In a manic display
Until your legs give way and succumb
To the gravity of surrender
Beyond the unrest
Beyond the disquiet of your anxiety
The starring of the still small voice
Overtakes you to reveal
“Beyond this pain
Beyond this bitter suffering
And far beyond what your mind can perceive
Lays a promise, a hope,
A purpose for all that be
Rooted in my immeasurable love
And, oh, how I love you,
One day you will see
The glory and the splendour
Of an eternity with me.”
And as these words leave me
Some things do stay
Like the peace that passeth understanding
To guide me on my way.
I was in my room reading Matthew 26:36-46 and I was struck by the sheer humanness of Jesus. The lines –
38 “and he said to them, ‘The sorrow in my heart is so great that it almost crushes me. Stay here and keep watch with me.’
– hit me first and birthed the opening lines of my poem Gethsemane. We have all experienced extremely low and painful moments in our lives, what this passage reveals to us is that Jesus has been there too. In my weakest and most heartbroken, when the sorrow in my heart was so great it almost crushed me – God has felt this too. I am floored that this is a Love and this is a God who intimately knows my suffering and that through suffering I can grow deeper in my relationship with Christ.
The lines –
40 “Then he returned to the three disciples and found them asleep; and he said to Peter, ‘How is it that you three were not able to keep watch with me for even one hour?'”
– hit me next and I felt the disappointment Jesus must have felt in that moment when he found his disciples asleep. The experience of being disappointed by your friends and loved ones is profoundly universal and I wanted to capture that my poem as much as I could. People let us down and the weight of that disappointment can be enormously heavy but I have found in my experiences of disappointment God can meet you there and help you carry that weight (and even take it away).
Looking back at Seasons Change I can see how the inspirations that drove the poem really shine through. One being this poem:
“Of all the people you have kissed she was your favourite because she didn’t flinch when you curled your hand around her neck and tightened. She said “I break the law because I’ve never broken a heart and I want to know what it feels like to be the brick not the window pane”. When she’s drunk she’ll dress up for you, all straps & lace & stockings. When she’s high she’ll dress down for you, all skin & skin & skin.” – by Annabelle Nyst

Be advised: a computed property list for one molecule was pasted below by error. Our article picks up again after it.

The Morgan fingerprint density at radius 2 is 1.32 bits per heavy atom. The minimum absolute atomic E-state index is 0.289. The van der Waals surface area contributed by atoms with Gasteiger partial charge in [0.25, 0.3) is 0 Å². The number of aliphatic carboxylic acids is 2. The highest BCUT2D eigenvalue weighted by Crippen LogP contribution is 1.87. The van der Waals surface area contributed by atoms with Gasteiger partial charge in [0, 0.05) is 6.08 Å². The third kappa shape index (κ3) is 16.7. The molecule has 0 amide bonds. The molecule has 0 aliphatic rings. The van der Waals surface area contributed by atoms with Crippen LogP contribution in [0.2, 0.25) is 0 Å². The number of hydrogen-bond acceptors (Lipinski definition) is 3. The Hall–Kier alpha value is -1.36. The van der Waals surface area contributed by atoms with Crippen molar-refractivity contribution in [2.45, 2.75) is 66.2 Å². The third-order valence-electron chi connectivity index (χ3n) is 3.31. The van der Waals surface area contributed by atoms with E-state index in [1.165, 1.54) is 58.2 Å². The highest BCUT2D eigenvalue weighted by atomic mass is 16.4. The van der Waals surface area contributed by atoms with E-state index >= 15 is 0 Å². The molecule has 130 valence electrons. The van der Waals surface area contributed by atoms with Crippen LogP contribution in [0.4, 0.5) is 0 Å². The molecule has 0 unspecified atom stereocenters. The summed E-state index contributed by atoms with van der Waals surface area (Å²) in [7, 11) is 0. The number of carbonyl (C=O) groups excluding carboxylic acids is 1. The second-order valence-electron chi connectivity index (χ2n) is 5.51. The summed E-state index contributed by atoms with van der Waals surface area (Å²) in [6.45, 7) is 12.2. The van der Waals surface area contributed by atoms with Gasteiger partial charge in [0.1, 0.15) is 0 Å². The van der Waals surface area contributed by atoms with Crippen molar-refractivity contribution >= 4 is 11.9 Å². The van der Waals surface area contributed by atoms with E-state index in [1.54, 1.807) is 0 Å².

These powerful, delicate lines have followed me for over 5 years, still affecting me each time I read them and I wanted to write a poem that carried the same energy and life (a very hard task but at least I tried).
From what started off as a few lines, my poem gained a life of its own as I got really involved with the idea that I wanted this poem to be about love, to about a relationship that goes through natural seasons. A love that grows from an intense infatuation into a mild disdain, leading to an eventual break up. I wanted this poem to really embody the imagery of earth’s four seasons (here’s hoping I achieved that??).
When I wrote “Seasons Change” in 2017, it may have been a few months after a month long romance I had that I couldn’t say inspired this poem entirely as the love presented in this poem is grounded in a long-standing relationship that I had yet to experience. But I find it so interesting how I can transfigure my experience, of a short whirlwind romance, into a poem about a true love relationship that grew cold over time and only freedom from that relationship could bring my protagonist back to the warmth of her own self love. But I guess that’s the beauty of art and partially fictional prose.
I can relate to this poem a lot more now after recently coming out of a relationship and feeling the comfort and relief that can come from a much needed time alone. It’s interesting to think that this poem kind of foreshadows things I was yet to experience. But that could be a result of time being an illusion, that the dividing line between past, present and future is an illusion, that everything that has happened or will happen is happening right now in this very moment but we are unable to perceive it. But I digress…
This poem is about a seasonal love affair that contains the same torrid energy as the weather, holding the same beauty and inescapably mystery.
Ruth Elora -x-
P.S. Read ‘Seasons Change‘ if you haven’t yet, love ya xx